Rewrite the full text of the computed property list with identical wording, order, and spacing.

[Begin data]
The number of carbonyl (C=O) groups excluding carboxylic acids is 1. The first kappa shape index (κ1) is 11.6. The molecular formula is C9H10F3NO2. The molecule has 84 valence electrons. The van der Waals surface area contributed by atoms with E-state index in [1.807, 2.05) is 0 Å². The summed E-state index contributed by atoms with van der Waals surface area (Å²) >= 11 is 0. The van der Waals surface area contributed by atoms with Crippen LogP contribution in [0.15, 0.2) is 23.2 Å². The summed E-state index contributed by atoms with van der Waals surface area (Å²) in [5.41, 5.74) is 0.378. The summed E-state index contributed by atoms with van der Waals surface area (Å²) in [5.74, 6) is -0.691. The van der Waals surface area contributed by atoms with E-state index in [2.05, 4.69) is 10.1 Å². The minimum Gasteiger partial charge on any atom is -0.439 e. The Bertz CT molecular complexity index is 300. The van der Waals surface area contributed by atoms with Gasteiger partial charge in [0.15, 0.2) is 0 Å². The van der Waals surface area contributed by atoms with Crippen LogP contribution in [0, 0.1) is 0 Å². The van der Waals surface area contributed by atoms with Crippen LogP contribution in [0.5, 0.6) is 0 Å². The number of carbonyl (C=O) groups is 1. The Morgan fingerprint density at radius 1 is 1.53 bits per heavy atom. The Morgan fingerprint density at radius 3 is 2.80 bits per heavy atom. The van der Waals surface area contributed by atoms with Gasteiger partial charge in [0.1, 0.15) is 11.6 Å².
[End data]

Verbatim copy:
The number of carbonyl (C=O) groups excluding carboxylic acids is 1. The first kappa shape index (κ1) is 11.6. The molecular formula is C9H10F3NO2. The molecule has 84 valence electrons. The van der Waals surface area contributed by atoms with E-state index in [1.807, 2.05) is 0 Å². The summed E-state index contributed by atoms with van der Waals surface area (Å²) >= 11 is 0. The van der Waals surface area contributed by atoms with Crippen LogP contribution in [0.15, 0.2) is 23.2 Å². The summed E-state index contributed by atoms with van der Waals surface area (Å²) in [5.41, 5.74) is 0.378. The summed E-state index contributed by atoms with van der Waals surface area (Å²) in [5.74, 6) is -0.691. The van der Waals surface area contributed by atoms with E-state index in [2.05, 4.69) is 10.1 Å². The minimum Gasteiger partial charge on any atom is -0.439 e. The Bertz CT molecular complexity index is 300. The van der Waals surface area contributed by atoms with Gasteiger partial charge in [0.15, 0.2) is 0 Å². The van der Waals surface area contributed by atoms with Crippen LogP contribution in [0, 0.1) is 0 Å². The van der Waals surface area contributed by atoms with Crippen LogP contribution in [0.5, 0.6) is 0 Å². The number of carbonyl (C=O) groups is 1. The Morgan fingerprint density at radius 1 is 1.53 bits per heavy atom. The Morgan fingerprint density at radius 3 is 2.80 bits per heavy atom. The van der Waals surface area contributed by atoms with Gasteiger partial charge in [0.1, 0.15) is 11.6 Å².